• Application Note

Determination of Chlorate and Perchlorate in Food Commodities using the Torus DEA Column and UPLC-MS/MS

Determination of Chlorate and Perchlorate in Food Commodities using the Torus DEA Column and UPLC-MS/MS

  • Euan Ross
  • Hannah Bailey
  • Simon Hird
  • Benjamin Wuyts
  • Waters Corporation

This is an Application Brief and does not contain a detailed Experimental section.

Abstract

Chlorate and perchlorate have traditionally been analyzed by ion chromatography, which requires the use of specialized equipment. More recent methods involve LC-MS/MS, utilizing analytical columns highlighted in the Quick Polar Pesticides Methodology (QuPPe). In this technology brief, an alternative UPLC-MS/MS method is described with chromatographic separation achieved on a novel hydrophilic interaction liquid chromatography (HILIC) column, the Torus DEA.

Benefits

The Torus DEA Column provides chromatographic characteristics that are well suited for retention and separation of anionic compounds such as chlorate  and perchlorate.

Introduction

Food can be contaminated by chlorate and perchlorate during different stages of production. Perchlorate can be present in food via the use of fertilizers, while chlorate can be present due to the use of chlorinated water during irrigation, crop washing, or disinfection of surfaces during food production. In 2008, chlorate was banned for use as a pesticide in the European Union (EU) and the maximum residue limit (MRL)1 for chlorate was set at 0.01 mg/kg (under revision).² There are currently no regulatory maximum limits for perchlorate in food within Europe.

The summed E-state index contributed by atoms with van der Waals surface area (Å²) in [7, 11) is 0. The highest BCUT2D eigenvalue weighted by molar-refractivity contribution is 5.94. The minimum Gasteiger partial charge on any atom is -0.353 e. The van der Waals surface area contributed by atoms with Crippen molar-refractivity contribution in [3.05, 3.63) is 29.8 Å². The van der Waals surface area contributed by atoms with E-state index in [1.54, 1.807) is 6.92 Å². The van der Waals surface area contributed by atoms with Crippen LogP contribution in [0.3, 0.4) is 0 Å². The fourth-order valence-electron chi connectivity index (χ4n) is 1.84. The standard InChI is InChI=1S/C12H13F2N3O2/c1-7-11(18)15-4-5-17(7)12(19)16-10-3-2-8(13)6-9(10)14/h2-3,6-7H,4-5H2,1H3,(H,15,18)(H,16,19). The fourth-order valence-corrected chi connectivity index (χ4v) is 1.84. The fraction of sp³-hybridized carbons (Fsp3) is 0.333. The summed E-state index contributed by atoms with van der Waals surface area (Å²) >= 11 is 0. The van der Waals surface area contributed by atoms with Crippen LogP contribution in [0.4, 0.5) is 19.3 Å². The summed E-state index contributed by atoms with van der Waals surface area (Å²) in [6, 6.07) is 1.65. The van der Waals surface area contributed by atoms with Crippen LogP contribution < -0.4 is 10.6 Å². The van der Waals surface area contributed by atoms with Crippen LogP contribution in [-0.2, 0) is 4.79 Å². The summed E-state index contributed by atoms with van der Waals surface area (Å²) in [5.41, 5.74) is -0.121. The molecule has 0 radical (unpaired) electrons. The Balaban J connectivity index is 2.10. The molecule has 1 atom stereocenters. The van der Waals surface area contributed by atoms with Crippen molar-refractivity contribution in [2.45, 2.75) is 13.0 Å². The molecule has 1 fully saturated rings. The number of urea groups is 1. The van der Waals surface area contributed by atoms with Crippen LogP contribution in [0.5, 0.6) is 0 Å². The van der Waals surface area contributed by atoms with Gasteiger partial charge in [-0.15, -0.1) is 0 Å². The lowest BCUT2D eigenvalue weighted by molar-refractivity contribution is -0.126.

The European Commission introduced reference levels for perchlorate³ (0.1 to 1.0 mg/kg depending on the commodity) to support trade, but they are evaluating the setting of maximum levels to replace current levels for intra-community trade. Chlorate and perchlorate have traditionally been analyzed by ion chromatography, which requires the use of specialized equipment. 

More recent methods involve LC-MS/MS, utilizing analytical columns highlighted in the Quick Polar Pesticides Methodology (QuPPe).⁴ In this technology brief, an alternative UPLC-MS/MS method is described with chromatographic separation achieved on a novel hydrophilic interaction liquid chromatography (HILIC) column, the Torus DEA.

Results and Discussion

The Solution